A zombie apocalypse is one thing. A volcanic eruption is quite another, for, as the journalist who does a framing voice-over narration for Brooks’ latest puts it, when Mount Rainier popped its cork, “it was the psychological aspect, the hyperbole-fueled hysteria that had ended up killing the most people.” Maybe, but the sasquatches whom the volcano displaced contributed to the statistics, too, if only out of self-defense. Brooks places the epicenter of the Bigfoot war in a high-tech hideaway populated by the kind of people you might find in a Jurassic Park franchise: the schmo who doesn’t know how to do much of anything but tries anyway, the well-intentioned bleeding heart, the know-it-all intellectual who turns out to know the wrong things, the immigrant with a tough backstory and an instinct for survival. Indeed, the novel does double duty as a survival manual, packed full of good advice—for instance, try not to get wounded, for “injury turns you from a giver to a taker. Taking up our resources, our time to care for you.” Brooks presents a case for making room for Bigfoot in the world while peppering his narrative with timely social criticism about bad behavior on the human side of the conflict: The explosion of Rainier might have been better forecast had the president not slashed the budget of the U.S. Geological Survey, leading to “immediate suspension of the National Volcano Early Warning System,” and there’s always someone around looking to monetize the natural disaster and the sasquatch-y onslaught that follows. Brooks is a pro at building suspense even if it plays out in some rather spectacularly yucky episodes, one involving a short spear that takes its name from “the sucking sound of pulling it out of the dead man’s heart and lungs.” Grossness aside, it puts you right there on the scene.

A tasty, if not always tasteful, tale of supernatural mayhem that fans of King and Crichton alike will enjoy.

Pub Date: June 16, 2020

ISBN: 978-1-9848-2678-7

Page Count: 304

Publisher: Del Rey/Ballantine

Review Posted Online: Feb. 10, 2020

Kirkus Reviews Issue: March 1, 2020

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Forget about solving all these crimes; the signal triumph here is (spoiler) the heroine’s survival.

A CONSPIRACY OF BONES

Another sweltering month in Charlotte, another boatload of mysteries past and present for overworked, overstressed forensic anthropologist Temperance Brennan.

A week after the night she chases but fails to catch a mysterious trespasser outside her town house, some unknown party texts Tempe four images of a corpse that looks as if it’s been chewed by wild hogs, because it has been. Showboat Medical Examiner Margot Heavner makes it clear that, breaking with her department’s earlier practice (The Bone Collection, 2016, etc.), she has no intention of calling in Tempe as a consultant and promptly identifies the faceless body herself as that of a young Asian man. Nettled by several errors in Heavner’s analysis, and even more by her willingness to share the gory details at a press conference, Tempe launches her own investigation, which is not so much off the books as against the books. Heavner isn’t exactly mollified when Tempe, aided by retired police detective Skinny Slidell and a host of experts, puts a name to the dead man. But the hints of other crimes Tempe’s identification uncovers, particularly crimes against children, spur her on to redouble her efforts despite the new M.E.’s splenetic outbursts. Before he died, it seems, Felix Vodyanov was linked to a passenger ferry that sank in 1994, an even earlier U.S. government project to research biological agents that could control human behavior, the hinky spiritual retreat Sparkling Waters, the dark web site DeepUnder, and the disappearances of at least four schoolchildren, two of whom have also turned up dead. And why on earth was Vodyanov carrying Tempe’s own contact information? The mounting evidence of ever more and ever worse skulduggery will pull Tempe deeper and deeper down what even she sees as a rabbit hole before she confronts a ringleader implicated in “Drugs. Fraud. Breaking and entering. Arson. Kidnapping. How does attempted murder sound?”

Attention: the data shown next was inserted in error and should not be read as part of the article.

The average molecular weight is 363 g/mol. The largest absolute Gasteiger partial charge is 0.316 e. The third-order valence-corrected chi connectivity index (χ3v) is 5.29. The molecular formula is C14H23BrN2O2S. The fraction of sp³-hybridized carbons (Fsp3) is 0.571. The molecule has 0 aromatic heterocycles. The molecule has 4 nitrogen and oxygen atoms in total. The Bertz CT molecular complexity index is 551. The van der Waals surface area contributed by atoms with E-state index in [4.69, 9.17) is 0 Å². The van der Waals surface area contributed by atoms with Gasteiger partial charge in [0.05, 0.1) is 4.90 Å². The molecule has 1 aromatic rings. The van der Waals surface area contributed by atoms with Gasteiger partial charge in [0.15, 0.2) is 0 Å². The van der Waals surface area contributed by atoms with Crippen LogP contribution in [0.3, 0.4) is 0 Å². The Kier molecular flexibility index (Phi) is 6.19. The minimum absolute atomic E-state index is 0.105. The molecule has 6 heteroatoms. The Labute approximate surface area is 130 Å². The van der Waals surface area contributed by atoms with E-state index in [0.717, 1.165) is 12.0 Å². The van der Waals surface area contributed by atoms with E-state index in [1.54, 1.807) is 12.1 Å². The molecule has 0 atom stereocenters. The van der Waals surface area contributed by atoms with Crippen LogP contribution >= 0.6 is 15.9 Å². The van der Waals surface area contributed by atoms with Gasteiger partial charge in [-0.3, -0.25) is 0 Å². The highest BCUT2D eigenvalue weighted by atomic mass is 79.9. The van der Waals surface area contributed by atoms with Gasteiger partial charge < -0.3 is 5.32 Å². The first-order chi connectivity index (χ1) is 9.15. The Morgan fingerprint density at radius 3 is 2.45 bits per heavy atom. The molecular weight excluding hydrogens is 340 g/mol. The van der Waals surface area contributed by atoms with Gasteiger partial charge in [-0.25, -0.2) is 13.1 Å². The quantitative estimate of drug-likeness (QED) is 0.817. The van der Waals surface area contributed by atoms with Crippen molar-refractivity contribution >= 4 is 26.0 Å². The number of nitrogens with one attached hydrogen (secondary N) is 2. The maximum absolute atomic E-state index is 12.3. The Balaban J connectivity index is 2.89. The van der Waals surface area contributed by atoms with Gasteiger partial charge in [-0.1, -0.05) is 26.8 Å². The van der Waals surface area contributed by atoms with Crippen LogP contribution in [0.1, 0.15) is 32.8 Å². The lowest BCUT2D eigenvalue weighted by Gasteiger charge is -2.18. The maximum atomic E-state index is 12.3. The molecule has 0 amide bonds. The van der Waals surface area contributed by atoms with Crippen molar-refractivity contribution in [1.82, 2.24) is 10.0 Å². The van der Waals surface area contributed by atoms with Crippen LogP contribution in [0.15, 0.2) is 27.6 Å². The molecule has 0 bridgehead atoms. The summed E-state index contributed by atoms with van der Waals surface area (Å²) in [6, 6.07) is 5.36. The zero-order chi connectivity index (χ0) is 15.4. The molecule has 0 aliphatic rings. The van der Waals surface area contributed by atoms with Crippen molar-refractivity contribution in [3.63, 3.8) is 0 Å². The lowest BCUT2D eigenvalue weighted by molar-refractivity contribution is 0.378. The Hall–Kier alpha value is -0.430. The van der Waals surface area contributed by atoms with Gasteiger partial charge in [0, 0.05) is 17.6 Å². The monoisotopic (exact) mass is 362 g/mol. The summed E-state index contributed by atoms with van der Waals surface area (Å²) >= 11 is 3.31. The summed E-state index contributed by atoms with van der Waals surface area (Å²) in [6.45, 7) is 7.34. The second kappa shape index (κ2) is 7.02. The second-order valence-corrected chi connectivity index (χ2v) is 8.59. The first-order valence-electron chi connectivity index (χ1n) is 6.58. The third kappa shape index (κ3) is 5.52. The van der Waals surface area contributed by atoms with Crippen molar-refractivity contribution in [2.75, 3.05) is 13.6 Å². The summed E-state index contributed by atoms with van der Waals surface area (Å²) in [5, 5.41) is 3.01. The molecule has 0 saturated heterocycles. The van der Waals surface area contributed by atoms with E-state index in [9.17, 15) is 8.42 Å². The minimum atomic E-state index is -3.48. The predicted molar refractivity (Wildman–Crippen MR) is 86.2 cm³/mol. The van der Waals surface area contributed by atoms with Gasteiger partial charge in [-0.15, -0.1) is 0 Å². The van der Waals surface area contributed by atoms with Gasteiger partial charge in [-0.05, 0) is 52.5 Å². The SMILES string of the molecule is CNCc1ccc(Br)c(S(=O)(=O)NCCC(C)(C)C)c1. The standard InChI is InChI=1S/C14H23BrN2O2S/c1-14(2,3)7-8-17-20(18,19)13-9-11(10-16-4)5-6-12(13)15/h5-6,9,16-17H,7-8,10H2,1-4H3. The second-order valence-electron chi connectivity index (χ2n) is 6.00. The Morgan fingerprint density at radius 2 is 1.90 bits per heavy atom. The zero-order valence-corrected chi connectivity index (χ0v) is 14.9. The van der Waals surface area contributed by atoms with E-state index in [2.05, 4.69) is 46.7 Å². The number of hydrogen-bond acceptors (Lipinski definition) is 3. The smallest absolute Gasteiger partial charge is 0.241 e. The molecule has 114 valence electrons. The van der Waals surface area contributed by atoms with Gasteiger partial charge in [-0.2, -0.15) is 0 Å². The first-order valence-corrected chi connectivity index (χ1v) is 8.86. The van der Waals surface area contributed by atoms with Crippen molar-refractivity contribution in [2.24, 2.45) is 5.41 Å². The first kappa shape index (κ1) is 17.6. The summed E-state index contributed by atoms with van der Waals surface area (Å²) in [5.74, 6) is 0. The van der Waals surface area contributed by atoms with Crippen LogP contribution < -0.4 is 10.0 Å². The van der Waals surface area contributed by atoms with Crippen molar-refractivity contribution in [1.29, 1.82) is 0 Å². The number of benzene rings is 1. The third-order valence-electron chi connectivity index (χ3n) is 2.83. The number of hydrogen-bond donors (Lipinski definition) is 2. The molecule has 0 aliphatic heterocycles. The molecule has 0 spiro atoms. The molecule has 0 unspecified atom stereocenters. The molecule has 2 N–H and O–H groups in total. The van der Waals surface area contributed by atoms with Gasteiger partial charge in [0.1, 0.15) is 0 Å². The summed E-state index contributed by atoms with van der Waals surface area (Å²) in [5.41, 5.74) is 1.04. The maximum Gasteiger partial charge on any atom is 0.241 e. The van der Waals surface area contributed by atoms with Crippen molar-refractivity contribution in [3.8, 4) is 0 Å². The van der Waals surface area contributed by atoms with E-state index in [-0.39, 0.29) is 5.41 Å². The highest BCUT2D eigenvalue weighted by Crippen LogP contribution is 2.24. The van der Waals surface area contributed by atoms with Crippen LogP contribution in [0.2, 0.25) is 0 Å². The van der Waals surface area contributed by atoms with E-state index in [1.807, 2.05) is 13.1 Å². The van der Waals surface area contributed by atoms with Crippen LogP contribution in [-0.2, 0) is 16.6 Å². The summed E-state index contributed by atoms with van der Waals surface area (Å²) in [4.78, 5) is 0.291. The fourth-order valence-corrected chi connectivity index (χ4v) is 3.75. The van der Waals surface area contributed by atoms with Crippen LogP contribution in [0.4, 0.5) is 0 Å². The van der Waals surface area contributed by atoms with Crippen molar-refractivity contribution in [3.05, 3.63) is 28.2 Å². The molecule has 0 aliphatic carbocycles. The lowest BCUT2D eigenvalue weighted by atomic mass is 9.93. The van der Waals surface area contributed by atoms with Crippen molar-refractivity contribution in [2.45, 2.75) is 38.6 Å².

Forget about solving all these crimes; the signal triumph here is (spoiler) the heroine’s survival.

Pub Date: March 17, 2020

ISBN: 978-1-9821-3888-2

Page Count: 352

Publisher: Scribner

Review Posted Online: Dec. 23, 2019

Kirkus Reviews Issue: Jan. 15, 2020